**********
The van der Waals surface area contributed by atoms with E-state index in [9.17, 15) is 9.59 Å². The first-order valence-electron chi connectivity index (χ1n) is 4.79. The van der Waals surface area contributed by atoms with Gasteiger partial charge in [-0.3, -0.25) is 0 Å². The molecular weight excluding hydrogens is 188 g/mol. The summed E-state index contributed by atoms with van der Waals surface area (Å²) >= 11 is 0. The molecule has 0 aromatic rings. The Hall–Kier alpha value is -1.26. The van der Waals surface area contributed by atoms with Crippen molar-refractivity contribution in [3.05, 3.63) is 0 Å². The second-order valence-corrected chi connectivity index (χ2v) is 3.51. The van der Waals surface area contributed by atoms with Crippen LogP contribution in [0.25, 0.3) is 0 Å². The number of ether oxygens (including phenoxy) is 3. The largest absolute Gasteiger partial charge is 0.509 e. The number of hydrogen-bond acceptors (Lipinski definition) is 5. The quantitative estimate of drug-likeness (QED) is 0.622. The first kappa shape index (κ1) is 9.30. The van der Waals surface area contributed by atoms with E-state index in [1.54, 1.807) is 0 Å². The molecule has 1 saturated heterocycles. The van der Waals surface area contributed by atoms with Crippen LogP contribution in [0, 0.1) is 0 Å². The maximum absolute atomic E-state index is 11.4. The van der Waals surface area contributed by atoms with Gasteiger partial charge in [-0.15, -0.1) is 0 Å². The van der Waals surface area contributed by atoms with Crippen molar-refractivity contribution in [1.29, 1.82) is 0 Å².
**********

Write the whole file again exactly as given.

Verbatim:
The van der Waals surface area contributed by atoms with E-state index in [9.17, 15) is 9.59 Å². The first-order valence-electron chi connectivity index (χ1n) is 4.79. The van der Waals surface area contributed by atoms with Gasteiger partial charge in [-0.3, -0.25) is 0 Å². The molecular weight excluding hydrogens is 188 g/mol. The summed E-state index contributed by atoms with van der Waals surface area (Å²) >= 11 is 0. The molecule has 0 aromatic rings. The Hall–Kier alpha value is -1.26. The van der Waals surface area contributed by atoms with Crippen molar-refractivity contribution in [3.05, 3.63) is 0 Å². The second-order valence-corrected chi connectivity index (χ2v) is 3.51. The van der Waals surface area contributed by atoms with Crippen LogP contribution in [0.25, 0.3) is 0 Å². The number of ether oxygens (including phenoxy) is 3. The largest absolute Gasteiger partial charge is 0.509 e. The number of hydrogen-bond acceptors (Lipinski definition) is 5. The quantitative estimate of drug-likeness (QED) is 0.622. The first kappa shape index (κ1) is 9.30. The van der Waals surface area contributed by atoms with E-state index in [1.54, 1.807) is 0 Å². The molecule has 1 saturated heterocycles. The van der Waals surface area contributed by atoms with Crippen LogP contribution in [0, 0.1) is 0 Å². The maximum absolute atomic E-state index is 11.4. The van der Waals surface area contributed by atoms with Gasteiger partial charge in [-0.15, -0.1) is 0 Å². The van der Waals surface area contributed by atoms with Crippen molar-refractivity contribution in [1.29, 1.82) is 0 Å².